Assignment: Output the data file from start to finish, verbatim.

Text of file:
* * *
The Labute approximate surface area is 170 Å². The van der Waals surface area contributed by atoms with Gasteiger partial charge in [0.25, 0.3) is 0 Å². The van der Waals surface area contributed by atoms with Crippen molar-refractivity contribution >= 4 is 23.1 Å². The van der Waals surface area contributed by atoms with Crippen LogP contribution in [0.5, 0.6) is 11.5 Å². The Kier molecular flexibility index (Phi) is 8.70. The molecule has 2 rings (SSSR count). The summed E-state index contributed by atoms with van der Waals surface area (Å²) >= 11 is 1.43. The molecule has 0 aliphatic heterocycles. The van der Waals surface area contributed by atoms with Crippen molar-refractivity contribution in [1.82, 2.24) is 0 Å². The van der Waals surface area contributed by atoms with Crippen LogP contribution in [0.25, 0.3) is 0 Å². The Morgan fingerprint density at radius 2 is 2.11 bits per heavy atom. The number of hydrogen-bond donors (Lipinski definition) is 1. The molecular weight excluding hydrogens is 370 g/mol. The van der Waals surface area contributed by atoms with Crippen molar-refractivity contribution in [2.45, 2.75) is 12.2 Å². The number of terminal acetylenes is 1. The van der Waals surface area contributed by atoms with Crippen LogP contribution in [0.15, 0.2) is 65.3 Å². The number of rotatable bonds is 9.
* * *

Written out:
The Labute approximate surface area is 170 Å². The van der Waals surface area contributed by atoms with Gasteiger partial charge in [0.25, 0.3) is 0 Å². The van der Waals surface area contributed by atoms with Crippen molar-refractivity contribution >= 4 is 23.1 Å². The van der Waals surface area contributed by atoms with Crippen LogP contribution in [0.5, 0.6) is 11.5 Å². The Kier molecular flexibility index (Phi) is 8.70. The molecule has 2 rings (SSSR count). The summed E-state index contributed by atoms with van der Waals surface area (Å²) >= 11 is 1.43. The molecule has 0 aliphatic heterocycles. The van der Waals surface area contributed by atoms with Crippen molar-refractivity contribution in [1.82, 2.24) is 0 Å². The van der Waals surface area contributed by atoms with Crippen LogP contribution in [0.25, 0.3) is 0 Å². The Morgan fingerprint density at radius 2 is 2.11 bits per heavy atom. The number of hydrogen-bond donors (Lipinski definition) is 1. The molecular weight excluding hydrogens is 370 g/mol. The van der Waals surface area contributed by atoms with Crippen molar-refractivity contribution in [2.45, 2.75) is 12.2 Å². The number of terminal acetylenes is 1. The van der Waals surface area contributed by atoms with Crippen LogP contribution in [0.15, 0.2) is 65.3 Å². The number of rotatable bonds is 9.